Notice that nothing on this list is a matter of faith, religion, or spiritual aspiration. No one is appealing to perfect love, understanding, or compassion. Happiness doesn’t await a tremendous kind of personal transformation. Instead, these are practical choices that are well documented to improve a person’s happiness. One finding from positive psychology that’s actually positive is this: To make a happy life, make your day happy. Immediate decisions matter the most.
You might cast a skeptical eye at the things I’ve listed, believing that this is nothing but a laundry list that is too long to be useful. But let me suggest otherwise. Most people are unhappy because they ignored the items on the list. They allowed too much stress to enter their lives, or they refused to walk away from impossible situations, or they allowed themselves to become dependent on somebody else, just to give a few leading examples. The other lesson from this list is that living unconsciously doesn’t bring happiness – each item asks for focus and awareness. What you aren’t conscious of, you can’t change.
So before you lament that life is unfair or that only a select few are born to be happy, consider every item on the list as it applies to you today, right this minute. Set aside your beliefs about ultimate happiness and focus instead of today’s happiness. It’s also useful to itemize the things that are almost guaranteed to create unhappiness.
Putting up with unnecessary stress.
Denying that a problem exists and putting off its solution.
Isolating yourself, not interacting with people you care about.
Engaging in routine or meaningless work.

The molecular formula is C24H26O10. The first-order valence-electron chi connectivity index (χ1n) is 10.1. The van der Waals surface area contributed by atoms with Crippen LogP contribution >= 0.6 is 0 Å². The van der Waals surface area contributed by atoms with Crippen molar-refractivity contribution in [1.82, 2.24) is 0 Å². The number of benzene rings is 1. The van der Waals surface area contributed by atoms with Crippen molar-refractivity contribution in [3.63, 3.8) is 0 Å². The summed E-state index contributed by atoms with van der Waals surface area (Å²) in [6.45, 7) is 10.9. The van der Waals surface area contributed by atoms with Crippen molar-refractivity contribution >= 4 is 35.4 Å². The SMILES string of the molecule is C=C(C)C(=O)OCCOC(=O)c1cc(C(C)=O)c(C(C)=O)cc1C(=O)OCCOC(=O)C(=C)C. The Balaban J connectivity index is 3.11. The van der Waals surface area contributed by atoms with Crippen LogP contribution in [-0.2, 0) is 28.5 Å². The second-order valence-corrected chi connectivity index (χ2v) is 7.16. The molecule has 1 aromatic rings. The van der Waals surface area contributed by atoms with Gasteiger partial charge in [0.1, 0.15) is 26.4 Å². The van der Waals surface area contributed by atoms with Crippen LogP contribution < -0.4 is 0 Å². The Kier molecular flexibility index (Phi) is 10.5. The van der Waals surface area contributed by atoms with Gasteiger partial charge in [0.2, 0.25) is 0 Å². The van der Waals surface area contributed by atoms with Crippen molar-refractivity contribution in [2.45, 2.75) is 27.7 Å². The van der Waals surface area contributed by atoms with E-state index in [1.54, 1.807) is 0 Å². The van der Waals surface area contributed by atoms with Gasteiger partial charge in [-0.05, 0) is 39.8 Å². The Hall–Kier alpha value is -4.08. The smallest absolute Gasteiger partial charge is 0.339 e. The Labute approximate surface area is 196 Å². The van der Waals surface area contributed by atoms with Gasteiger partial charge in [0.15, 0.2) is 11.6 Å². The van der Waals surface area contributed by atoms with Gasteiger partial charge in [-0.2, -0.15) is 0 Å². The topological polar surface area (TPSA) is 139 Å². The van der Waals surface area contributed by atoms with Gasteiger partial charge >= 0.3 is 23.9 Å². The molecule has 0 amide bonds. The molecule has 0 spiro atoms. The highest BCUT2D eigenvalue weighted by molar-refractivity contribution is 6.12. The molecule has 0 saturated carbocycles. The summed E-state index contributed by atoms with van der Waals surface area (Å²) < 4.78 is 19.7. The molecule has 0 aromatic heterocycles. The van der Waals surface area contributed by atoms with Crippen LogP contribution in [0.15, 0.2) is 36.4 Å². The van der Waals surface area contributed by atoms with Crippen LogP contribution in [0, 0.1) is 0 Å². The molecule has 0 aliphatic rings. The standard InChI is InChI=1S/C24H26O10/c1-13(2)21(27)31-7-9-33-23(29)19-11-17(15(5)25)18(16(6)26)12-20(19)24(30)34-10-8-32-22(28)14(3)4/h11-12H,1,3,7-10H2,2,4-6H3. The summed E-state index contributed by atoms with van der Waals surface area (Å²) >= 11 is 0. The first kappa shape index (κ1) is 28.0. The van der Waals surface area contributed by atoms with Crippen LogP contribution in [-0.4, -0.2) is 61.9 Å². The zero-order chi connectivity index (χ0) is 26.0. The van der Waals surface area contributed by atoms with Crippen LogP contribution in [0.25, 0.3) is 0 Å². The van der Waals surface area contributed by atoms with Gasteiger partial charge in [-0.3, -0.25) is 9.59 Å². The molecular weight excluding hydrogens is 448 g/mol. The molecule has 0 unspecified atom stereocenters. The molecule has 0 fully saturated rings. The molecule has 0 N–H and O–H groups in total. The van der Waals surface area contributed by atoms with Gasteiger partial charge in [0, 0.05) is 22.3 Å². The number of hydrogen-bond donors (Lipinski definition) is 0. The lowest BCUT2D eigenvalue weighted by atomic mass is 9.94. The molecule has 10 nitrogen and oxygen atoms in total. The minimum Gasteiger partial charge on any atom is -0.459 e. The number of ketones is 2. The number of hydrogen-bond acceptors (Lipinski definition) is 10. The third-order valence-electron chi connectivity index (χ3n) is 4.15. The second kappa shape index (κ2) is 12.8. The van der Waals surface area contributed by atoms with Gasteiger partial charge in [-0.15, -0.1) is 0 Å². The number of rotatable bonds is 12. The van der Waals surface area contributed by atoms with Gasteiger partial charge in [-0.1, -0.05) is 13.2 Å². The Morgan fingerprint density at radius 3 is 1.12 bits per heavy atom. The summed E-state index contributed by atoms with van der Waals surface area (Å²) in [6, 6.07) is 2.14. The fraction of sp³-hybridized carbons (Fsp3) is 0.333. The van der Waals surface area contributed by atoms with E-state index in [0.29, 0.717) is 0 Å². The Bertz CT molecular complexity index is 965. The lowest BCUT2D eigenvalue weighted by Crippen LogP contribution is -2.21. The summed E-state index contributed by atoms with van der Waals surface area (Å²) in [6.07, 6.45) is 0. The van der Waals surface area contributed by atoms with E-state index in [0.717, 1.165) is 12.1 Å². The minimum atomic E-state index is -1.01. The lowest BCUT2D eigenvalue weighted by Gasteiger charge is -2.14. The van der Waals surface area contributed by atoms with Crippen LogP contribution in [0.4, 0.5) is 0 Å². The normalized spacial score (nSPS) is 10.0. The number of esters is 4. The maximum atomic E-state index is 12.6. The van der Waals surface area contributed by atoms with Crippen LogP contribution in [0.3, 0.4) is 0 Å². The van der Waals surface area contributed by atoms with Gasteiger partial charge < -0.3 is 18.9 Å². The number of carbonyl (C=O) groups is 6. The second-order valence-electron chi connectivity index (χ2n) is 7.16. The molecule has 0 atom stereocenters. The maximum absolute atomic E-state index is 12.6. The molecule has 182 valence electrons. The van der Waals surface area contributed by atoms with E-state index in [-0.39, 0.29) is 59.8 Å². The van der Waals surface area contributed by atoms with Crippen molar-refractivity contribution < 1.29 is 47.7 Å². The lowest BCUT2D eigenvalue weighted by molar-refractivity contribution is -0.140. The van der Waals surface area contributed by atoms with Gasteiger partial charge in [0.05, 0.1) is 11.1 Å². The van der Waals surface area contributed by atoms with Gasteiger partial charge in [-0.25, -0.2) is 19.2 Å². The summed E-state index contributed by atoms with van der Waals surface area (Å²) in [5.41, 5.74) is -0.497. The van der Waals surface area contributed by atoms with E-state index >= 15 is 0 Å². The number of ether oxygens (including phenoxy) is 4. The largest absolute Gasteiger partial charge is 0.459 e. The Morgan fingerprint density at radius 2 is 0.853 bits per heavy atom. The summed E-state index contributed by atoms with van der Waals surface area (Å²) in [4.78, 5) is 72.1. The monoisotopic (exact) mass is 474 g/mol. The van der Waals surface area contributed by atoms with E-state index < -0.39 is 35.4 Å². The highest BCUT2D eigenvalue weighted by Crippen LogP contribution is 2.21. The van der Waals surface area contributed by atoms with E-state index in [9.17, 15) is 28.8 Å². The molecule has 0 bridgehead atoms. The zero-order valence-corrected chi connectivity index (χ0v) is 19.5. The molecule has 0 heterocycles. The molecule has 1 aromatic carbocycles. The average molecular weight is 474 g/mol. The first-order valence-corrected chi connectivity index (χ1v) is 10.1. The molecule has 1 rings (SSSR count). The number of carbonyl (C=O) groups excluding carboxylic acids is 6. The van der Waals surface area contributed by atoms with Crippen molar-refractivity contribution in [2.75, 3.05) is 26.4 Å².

Exposing yourself to needless negativity and negative people in general.
Feeling depressed or anxious and simply putting up with it.
Allowing someone else to dominate you, make decisions for you, or exerting too much control.
Acting selfish, offering little or nothing to others.
Stubbornly enduring an impossible situation.
Putting your own fulfillment on hold.
Doing things you know to be wrong.
Going along to get along, not upholding your own values.
Forgetting to express how much you appreciate and value others.
Wasting time on distractions.
Treating everything as work, duty, or obligation.
Leaving no room for down time.
Allowing yourself no time to reflect and meditate.
Focusing on short-term gratification.
Many will be tempted to protest that two laundry lists are worse than one. Both are unrealistic. In fact, you have enough time in the day to do everything on the positive list and avoid everything on the negative list. What you need isn’t enough hours in the day. You need to value self-awareness. Once you want to be more aware, the intention to create happiness becomes realistic – you are motivated to be the author of our own fulfillment. It’s amazing how many people don’t value their happiness enough to pay attention to it. Once you do, you will discover for yourself if lifelong happiness is feasible or not. It won’t be a matter of theory or delayed gratification.
In the next post we will get at the deeper issue of whether human beings are designed to be happy, a question central to every strain of religion, spirituality, and depth psychology.
(To be cont.)